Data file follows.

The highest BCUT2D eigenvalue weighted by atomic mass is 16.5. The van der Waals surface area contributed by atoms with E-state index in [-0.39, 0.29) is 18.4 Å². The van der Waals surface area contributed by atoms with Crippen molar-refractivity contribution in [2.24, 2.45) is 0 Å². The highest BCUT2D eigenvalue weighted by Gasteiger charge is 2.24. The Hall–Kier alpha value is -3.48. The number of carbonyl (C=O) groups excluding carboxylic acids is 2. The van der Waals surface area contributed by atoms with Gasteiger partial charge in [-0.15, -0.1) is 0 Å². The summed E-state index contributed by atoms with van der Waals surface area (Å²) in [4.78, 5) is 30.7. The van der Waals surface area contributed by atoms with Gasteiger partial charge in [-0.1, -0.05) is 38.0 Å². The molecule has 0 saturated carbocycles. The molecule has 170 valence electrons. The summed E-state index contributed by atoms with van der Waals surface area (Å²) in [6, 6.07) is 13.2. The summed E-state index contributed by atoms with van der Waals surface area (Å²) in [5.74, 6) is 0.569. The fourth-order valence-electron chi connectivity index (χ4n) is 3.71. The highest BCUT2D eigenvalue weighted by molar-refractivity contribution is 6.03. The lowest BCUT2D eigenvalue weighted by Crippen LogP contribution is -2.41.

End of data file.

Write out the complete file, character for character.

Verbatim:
The highest BCUT2D eigenvalue weighted by atomic mass is 16.5. The van der Waals surface area contributed by atoms with E-state index in [-0.39, 0.29) is 18.4 Å². The van der Waals surface area contributed by atoms with Crippen molar-refractivity contribution in [2.24, 2.45) is 0 Å². The highest BCUT2D eigenvalue weighted by Gasteiger charge is 2.24. The Hall–Kier alpha value is -3.48. The number of carbonyl (C=O) groups excluding carboxylic acids is 2. The van der Waals surface area contributed by atoms with Gasteiger partial charge in [-0.15, -0.1) is 0 Å². The summed E-state index contributed by atoms with van der Waals surface area (Å²) in [4.78, 5) is 30.7. The van der Waals surface area contributed by atoms with Gasteiger partial charge in [-0.1, -0.05) is 38.0 Å². The molecule has 0 saturated carbocycles. The molecule has 170 valence electrons. The summed E-state index contributed by atoms with van der Waals surface area (Å²) in [6, 6.07) is 13.2. The summed E-state index contributed by atoms with van der Waals surface area (Å²) in [5.74, 6) is 0.569. The fourth-order valence-electron chi connectivity index (χ4n) is 3.71. The highest BCUT2D eigenvalue weighted by molar-refractivity contribution is 6.03. The lowest BCUT2D eigenvalue weighted by Crippen LogP contribution is -2.41.